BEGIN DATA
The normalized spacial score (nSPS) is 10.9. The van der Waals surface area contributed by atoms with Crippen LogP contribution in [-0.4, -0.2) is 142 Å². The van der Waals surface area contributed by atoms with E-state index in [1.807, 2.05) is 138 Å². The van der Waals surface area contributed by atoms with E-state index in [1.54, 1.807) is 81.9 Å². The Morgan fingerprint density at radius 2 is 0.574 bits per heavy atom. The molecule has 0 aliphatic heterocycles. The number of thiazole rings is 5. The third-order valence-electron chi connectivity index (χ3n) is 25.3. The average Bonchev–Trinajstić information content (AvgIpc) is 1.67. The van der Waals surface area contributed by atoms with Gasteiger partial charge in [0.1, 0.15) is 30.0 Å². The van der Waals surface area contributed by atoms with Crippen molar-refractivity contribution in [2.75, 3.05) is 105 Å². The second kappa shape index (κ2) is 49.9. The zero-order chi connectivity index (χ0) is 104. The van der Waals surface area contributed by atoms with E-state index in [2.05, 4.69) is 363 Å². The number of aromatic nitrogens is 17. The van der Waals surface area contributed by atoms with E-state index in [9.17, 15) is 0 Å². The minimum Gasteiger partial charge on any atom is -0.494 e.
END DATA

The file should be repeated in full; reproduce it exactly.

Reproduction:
The normalized spacial score (nSPS) is 10.9. The van der Waals surface area contributed by atoms with Crippen LogP contribution in [-0.4, -0.2) is 142 Å². The van der Waals surface area contributed by atoms with E-state index in [1.807, 2.05) is 138 Å². The van der Waals surface area contributed by atoms with E-state index in [1.54, 1.807) is 81.9 Å². The Morgan fingerprint density at radius 2 is 0.574 bits per heavy atom. The molecule has 0 aliphatic heterocycles. The number of thiazole rings is 5. The third-order valence-electron chi connectivity index (χ3n) is 25.3. The average Bonchev–Trinajstić information content (AvgIpc) is 1.67. The van der Waals surface area contributed by atoms with Gasteiger partial charge in [0.1, 0.15) is 30.0 Å². The van der Waals surface area contributed by atoms with Crippen molar-refractivity contribution in [2.75, 3.05) is 105 Å². The second kappa shape index (κ2) is 49.9. The zero-order chi connectivity index (χ0) is 104. The van der Waals surface area contributed by atoms with E-state index in [2.05, 4.69) is 363 Å². The number of aromatic nitrogens is 17. The van der Waals surface area contributed by atoms with E-state index in [9.17, 15) is 0 Å². The minimum Gasteiger partial charge on any atom is -0.494 e.